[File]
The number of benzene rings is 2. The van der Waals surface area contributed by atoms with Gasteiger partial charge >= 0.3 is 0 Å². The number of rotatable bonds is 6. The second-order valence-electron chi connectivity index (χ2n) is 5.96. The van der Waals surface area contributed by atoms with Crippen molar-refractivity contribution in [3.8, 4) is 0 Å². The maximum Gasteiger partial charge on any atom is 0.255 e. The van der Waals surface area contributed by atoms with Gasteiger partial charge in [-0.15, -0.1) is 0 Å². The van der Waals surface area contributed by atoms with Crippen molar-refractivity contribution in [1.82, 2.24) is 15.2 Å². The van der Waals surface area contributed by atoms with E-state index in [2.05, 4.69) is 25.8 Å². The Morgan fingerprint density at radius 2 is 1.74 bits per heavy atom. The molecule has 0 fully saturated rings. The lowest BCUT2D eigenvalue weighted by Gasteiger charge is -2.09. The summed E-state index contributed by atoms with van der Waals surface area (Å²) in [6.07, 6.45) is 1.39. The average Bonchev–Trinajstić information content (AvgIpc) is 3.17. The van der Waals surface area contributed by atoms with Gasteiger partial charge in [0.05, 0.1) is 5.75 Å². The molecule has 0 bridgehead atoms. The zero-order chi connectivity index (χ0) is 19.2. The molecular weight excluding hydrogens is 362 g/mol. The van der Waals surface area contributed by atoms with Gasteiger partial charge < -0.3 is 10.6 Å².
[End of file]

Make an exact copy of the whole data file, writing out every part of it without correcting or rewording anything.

The number of benzene rings is 2. The van der Waals surface area contributed by atoms with Gasteiger partial charge >= 0.3 is 0 Å². The number of rotatable bonds is 6. The second-order valence-electron chi connectivity index (χ2n) is 5.96. The van der Waals surface area contributed by atoms with Crippen molar-refractivity contribution in [3.8, 4) is 0 Å². The maximum Gasteiger partial charge on any atom is 0.255 e. The van der Waals surface area contributed by atoms with Gasteiger partial charge in [-0.15, -0.1) is 0 Å². The van der Waals surface area contributed by atoms with Crippen molar-refractivity contribution in [1.82, 2.24) is 15.2 Å². The van der Waals surface area contributed by atoms with E-state index in [2.05, 4.69) is 25.8 Å². The Morgan fingerprint density at radius 2 is 1.74 bits per heavy atom. The molecule has 0 fully saturated rings. The lowest BCUT2D eigenvalue weighted by Gasteiger charge is -2.09. The summed E-state index contributed by atoms with van der Waals surface area (Å²) in [6.07, 6.45) is 1.39. The average Bonchev–Trinajstić information content (AvgIpc) is 3.17. The van der Waals surface area contributed by atoms with Gasteiger partial charge in [0.05, 0.1) is 5.75 Å². The molecule has 0 bridgehead atoms. The zero-order chi connectivity index (χ0) is 19.2. The molecular weight excluding hydrogens is 362 g/mol. The van der Waals surface area contributed by atoms with Gasteiger partial charge < -0.3 is 10.6 Å².